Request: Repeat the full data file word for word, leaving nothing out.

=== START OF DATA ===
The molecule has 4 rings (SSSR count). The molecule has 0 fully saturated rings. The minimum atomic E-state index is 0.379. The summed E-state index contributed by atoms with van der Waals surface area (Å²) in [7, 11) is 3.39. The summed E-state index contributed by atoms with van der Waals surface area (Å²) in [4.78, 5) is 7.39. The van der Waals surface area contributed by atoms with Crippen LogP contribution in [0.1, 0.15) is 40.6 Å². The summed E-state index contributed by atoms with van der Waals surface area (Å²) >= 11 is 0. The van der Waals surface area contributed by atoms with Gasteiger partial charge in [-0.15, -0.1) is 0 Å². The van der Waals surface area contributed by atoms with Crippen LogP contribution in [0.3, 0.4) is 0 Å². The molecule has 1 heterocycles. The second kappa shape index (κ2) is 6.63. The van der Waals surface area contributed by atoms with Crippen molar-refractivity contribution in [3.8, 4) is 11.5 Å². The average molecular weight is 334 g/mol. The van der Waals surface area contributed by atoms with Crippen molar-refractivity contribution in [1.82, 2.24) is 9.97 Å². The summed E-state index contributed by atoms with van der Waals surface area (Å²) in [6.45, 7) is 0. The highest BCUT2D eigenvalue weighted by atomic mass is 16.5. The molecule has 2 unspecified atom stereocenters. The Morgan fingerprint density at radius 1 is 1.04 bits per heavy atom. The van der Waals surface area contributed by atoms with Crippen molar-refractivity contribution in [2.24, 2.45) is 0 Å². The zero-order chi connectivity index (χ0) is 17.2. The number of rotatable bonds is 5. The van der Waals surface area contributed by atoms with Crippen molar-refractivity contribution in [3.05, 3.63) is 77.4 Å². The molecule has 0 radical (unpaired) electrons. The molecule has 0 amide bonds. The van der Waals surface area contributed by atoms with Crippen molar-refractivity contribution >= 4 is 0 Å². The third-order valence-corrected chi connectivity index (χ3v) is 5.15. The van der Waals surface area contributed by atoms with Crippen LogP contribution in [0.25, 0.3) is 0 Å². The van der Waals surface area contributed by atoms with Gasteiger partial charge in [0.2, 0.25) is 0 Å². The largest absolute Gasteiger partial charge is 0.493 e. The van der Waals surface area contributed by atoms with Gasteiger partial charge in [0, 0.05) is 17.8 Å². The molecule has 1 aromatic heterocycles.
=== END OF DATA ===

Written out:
The molecule has 4 rings (SSSR count). The molecule has 0 fully saturated rings. The minimum atomic E-state index is 0.379. The summed E-state index contributed by atoms with van der Waals surface area (Å²) in [7, 11) is 3.39. The summed E-state index contributed by atoms with van der Waals surface area (Å²) in [4.78, 5) is 7.39. The van der Waals surface area contributed by atoms with Crippen LogP contribution in [0.1, 0.15) is 40.6 Å². The summed E-state index contributed by atoms with van der Waals surface area (Å²) >= 11 is 0. The van der Waals surface area contributed by atoms with Gasteiger partial charge in [-0.15, -0.1) is 0 Å². The van der Waals surface area contributed by atoms with Crippen LogP contribution in [0.3, 0.4) is 0 Å². The molecule has 1 heterocycles. The second kappa shape index (κ2) is 6.63. The van der Waals surface area contributed by atoms with Crippen molar-refractivity contribution in [3.8, 4) is 11.5 Å². The average molecular weight is 334 g/mol. The van der Waals surface area contributed by atoms with Crippen molar-refractivity contribution in [1.82, 2.24) is 9.97 Å². The summed E-state index contributed by atoms with van der Waals surface area (Å²) in [6.45, 7) is 0. The highest BCUT2D eigenvalue weighted by atomic mass is 16.5. The molecule has 2 unspecified atom stereocenters. The Morgan fingerprint density at radius 1 is 1.04 bits per heavy atom. The van der Waals surface area contributed by atoms with Crippen molar-refractivity contribution in [2.24, 2.45) is 0 Å². The zero-order chi connectivity index (χ0) is 17.2. The number of rotatable bonds is 5. The van der Waals surface area contributed by atoms with Crippen molar-refractivity contribution in [3.05, 3.63) is 77.4 Å². The molecule has 0 radical (unpaired) electrons. The molecule has 0 amide bonds. The van der Waals surface area contributed by atoms with Crippen molar-refractivity contribution >= 4 is 0 Å². The third-order valence-corrected chi connectivity index (χ3v) is 5.15. The van der Waals surface area contributed by atoms with Crippen LogP contribution in [0.25, 0.3) is 0 Å². The van der Waals surface area contributed by atoms with Gasteiger partial charge in [0.2, 0.25) is 0 Å². The largest absolute Gasteiger partial charge is 0.493 e. The van der Waals surface area contributed by atoms with Gasteiger partial charge in [0, 0.05) is 17.8 Å². The molecule has 1 aromatic heterocycles.